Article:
Multiple and complex difficulties overwhelmed Joe at school and he dropped out, experiencing panic attacks and agoraphobia. As his agoraphobia reached its peak, he didn’t leave the house for 18 months.
Griffiths reflects: “Joe’s journey is a massive success story. He has a lot of challenges and when he joined the “Get Started’ with rugby course he was severely agoraphobic.
“To gradually get Joe attending our classroom, progressing through the course and to helping us at every match-day in front of thousands is unbelievable. Joe has started playing rugby again and is currently the captain of Cardiff Chiefs, our mixed ability team. We are all so proud of Joe and what he has and continues to achieve.”
With the exception of Griffiths, who heads up the Community Foundation, every other member of staff is a graduate of one of its educational or community coach courses.
It is further proof of the success of the department and displays a clear and well trodden path from classroom to employment, which gives ‘Nads’ great pride.
And, unsurprisingly, Bilbao 2018, where all employees were given the opportunity to travel to the European Challenge Cup at the club’s expense, stands out as another fond memory.
She continued: “That meant the world to staff. You honestly cannot underestimate the work that goes on behind the scenes here. There are a lot of very good people, who are incredibly passionate about not only their role but the team in general and they go above and beyond.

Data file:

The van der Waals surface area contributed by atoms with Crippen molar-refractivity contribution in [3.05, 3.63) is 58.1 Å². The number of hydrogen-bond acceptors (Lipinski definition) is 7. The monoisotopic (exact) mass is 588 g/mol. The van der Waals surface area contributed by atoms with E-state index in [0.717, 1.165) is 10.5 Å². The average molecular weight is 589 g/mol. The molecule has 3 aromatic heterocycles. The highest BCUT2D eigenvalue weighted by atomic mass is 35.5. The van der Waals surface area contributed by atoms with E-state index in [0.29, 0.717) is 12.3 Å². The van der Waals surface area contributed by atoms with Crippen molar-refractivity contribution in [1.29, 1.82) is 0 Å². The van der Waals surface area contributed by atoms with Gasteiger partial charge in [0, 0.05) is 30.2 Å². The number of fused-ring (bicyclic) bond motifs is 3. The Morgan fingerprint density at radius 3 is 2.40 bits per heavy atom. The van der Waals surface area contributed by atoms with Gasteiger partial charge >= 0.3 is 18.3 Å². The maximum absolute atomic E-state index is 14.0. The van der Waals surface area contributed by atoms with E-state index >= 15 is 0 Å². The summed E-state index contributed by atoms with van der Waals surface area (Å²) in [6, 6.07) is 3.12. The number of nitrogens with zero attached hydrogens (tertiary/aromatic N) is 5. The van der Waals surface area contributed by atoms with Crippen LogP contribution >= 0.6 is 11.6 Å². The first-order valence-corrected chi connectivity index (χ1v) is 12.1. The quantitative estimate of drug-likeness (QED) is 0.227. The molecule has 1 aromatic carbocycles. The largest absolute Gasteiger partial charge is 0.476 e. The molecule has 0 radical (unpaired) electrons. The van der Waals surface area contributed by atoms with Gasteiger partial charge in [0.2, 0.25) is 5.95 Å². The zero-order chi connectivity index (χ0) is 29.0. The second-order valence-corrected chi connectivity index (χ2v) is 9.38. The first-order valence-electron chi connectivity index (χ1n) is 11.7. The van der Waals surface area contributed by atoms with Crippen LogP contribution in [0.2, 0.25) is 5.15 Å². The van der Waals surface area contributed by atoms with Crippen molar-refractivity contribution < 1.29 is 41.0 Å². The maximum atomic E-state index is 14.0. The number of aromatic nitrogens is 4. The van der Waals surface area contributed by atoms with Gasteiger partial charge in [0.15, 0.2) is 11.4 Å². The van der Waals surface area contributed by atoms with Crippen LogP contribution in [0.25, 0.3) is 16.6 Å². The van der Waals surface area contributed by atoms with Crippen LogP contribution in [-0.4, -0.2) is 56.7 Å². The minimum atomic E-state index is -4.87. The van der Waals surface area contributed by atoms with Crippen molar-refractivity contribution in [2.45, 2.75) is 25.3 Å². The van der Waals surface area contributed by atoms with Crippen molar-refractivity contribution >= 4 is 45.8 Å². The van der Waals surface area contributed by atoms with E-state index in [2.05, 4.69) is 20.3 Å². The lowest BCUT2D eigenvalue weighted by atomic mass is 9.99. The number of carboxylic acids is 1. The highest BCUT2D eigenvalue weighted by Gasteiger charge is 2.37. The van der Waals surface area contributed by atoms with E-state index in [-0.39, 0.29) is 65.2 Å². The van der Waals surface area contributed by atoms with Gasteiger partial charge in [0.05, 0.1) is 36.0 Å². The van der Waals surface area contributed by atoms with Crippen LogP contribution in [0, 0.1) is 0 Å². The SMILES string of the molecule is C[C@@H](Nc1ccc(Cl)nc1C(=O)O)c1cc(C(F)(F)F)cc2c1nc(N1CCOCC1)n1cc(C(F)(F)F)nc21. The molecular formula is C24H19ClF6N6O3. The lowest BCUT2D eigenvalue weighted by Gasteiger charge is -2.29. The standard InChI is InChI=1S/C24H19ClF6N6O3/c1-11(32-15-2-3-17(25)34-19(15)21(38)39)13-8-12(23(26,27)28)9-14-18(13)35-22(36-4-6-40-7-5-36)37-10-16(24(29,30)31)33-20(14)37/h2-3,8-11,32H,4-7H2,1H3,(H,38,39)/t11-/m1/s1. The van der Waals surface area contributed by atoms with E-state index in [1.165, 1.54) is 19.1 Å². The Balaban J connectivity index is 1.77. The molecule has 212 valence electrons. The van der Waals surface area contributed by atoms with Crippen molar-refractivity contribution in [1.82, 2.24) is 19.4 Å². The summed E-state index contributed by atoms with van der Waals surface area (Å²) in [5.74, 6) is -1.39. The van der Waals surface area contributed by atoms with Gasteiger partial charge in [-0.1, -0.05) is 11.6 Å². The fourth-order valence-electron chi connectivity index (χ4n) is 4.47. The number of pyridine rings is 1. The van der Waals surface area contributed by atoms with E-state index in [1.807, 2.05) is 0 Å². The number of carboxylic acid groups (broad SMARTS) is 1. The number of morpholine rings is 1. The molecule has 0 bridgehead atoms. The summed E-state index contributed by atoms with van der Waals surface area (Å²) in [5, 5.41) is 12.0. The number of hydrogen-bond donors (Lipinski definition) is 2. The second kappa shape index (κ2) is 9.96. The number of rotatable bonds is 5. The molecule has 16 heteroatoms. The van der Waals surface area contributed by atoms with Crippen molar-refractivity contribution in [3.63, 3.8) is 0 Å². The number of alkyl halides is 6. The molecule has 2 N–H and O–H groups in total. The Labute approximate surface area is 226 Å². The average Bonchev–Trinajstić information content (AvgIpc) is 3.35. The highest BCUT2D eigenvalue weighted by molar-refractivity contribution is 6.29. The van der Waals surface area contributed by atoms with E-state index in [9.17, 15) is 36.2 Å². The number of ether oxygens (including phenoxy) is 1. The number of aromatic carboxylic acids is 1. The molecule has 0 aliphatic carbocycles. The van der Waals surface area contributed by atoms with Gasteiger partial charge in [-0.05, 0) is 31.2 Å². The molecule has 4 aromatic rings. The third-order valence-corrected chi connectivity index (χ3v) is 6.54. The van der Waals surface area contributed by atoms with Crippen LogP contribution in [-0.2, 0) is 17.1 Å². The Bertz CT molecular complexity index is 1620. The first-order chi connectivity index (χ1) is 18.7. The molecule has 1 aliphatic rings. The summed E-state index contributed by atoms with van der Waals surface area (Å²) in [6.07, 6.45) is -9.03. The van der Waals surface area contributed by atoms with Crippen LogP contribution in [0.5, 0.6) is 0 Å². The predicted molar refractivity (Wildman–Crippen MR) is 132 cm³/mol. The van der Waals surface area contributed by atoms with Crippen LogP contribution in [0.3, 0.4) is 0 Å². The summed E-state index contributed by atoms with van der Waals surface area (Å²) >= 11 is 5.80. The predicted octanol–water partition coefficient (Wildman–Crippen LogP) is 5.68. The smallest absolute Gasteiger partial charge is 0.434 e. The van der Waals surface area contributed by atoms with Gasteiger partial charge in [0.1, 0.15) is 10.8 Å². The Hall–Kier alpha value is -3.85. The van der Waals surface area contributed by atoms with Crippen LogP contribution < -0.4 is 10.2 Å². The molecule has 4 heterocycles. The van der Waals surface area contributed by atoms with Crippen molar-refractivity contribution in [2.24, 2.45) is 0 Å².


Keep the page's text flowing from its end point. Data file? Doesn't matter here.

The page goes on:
“What goes on the pitch is understandably the focus but to allow that to happen, a lot of other people work desperately hard.
“For myself and every single person at Cardiff Blues, it meant so much and it makes you love it even more.
“We are genuinely a family, some of us can argue like brothers and sisters at times but it is always because we are so passionate about what we do and want the very best. I feel part of something really special here.
“Other memories include the EDF Energy Cup final where as staff we all travelled up with the supporters for a memorable day at Twickenham and another Jonah Lomu’s home debut.
“I still get goosebumps thinking about it. It was the first time I had experienced the Arms Park completely sold out. There were touts everywhere in the build up and every time the ball went remotely close to Lomu there was such a buzz.
“Then there are memories of all the players who have come through our camps and festivals and gone on to make it. You look at the Wales squad in the autumn and there were so many players that I remember coming to the Arms Park as kids. I keep saying to myself that I am going to pull out all the logs and go through them to create a proper list!
“But you look at Sam Warburton, who achieved almost everything there is to achieve and I remember him coming to games as a kid with his brother, who is also back here working. He was such a consummate professional even as an academy player and it is brilliant to have him as an Ambassador for the Foundation.
“Our outreach is obviously impacted by Covid-19 at the moment and we are limited in what we can do but we are still making a difference to people every day and I cannot wait to see what we can achieve in 2021.”
This article originally featured in the Cardiff Blues match programme, which you can read here.